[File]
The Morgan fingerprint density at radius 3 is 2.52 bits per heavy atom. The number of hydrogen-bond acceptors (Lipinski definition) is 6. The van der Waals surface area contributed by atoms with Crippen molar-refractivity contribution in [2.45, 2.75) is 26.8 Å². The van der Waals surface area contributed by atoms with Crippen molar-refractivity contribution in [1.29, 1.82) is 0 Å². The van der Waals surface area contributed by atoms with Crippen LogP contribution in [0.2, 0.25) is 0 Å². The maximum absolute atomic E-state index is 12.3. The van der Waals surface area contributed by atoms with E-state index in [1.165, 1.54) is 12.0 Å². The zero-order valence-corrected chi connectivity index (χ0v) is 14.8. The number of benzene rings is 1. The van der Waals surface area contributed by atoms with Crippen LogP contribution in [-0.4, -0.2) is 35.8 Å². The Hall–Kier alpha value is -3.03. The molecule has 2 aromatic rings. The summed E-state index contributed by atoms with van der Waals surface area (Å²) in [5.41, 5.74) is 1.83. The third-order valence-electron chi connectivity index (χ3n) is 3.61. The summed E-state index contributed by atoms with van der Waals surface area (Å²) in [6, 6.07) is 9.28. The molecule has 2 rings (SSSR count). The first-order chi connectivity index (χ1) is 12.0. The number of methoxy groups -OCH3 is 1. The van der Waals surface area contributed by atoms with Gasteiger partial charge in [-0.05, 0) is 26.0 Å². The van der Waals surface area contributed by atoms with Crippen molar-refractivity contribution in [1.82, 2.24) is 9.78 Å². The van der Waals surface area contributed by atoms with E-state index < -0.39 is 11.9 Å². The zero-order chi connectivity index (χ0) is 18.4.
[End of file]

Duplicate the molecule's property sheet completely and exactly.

The Morgan fingerprint density at radius 3 is 2.52 bits per heavy atom. The number of hydrogen-bond acceptors (Lipinski definition) is 6. The van der Waals surface area contributed by atoms with Crippen molar-refractivity contribution in [2.45, 2.75) is 26.8 Å². The van der Waals surface area contributed by atoms with Crippen molar-refractivity contribution in [1.29, 1.82) is 0 Å². The van der Waals surface area contributed by atoms with Crippen LogP contribution in [0.2, 0.25) is 0 Å². The maximum absolute atomic E-state index is 12.3. The van der Waals surface area contributed by atoms with E-state index in [1.165, 1.54) is 12.0 Å². The zero-order valence-corrected chi connectivity index (χ0v) is 14.8. The number of benzene rings is 1. The van der Waals surface area contributed by atoms with Crippen LogP contribution in [-0.4, -0.2) is 35.8 Å². The Hall–Kier alpha value is -3.03. The molecule has 2 aromatic rings. The summed E-state index contributed by atoms with van der Waals surface area (Å²) in [5.41, 5.74) is 1.83. The third-order valence-electron chi connectivity index (χ3n) is 3.61. The summed E-state index contributed by atoms with van der Waals surface area (Å²) in [6, 6.07) is 9.28. The molecule has 2 rings (SSSR count). The first-order chi connectivity index (χ1) is 12.0. The number of methoxy groups -OCH3 is 1. The van der Waals surface area contributed by atoms with Gasteiger partial charge in [-0.05, 0) is 26.0 Å². The van der Waals surface area contributed by atoms with Crippen molar-refractivity contribution in [1.82, 2.24) is 9.78 Å². The van der Waals surface area contributed by atoms with E-state index < -0.39 is 11.9 Å². The zero-order chi connectivity index (χ0) is 18.4.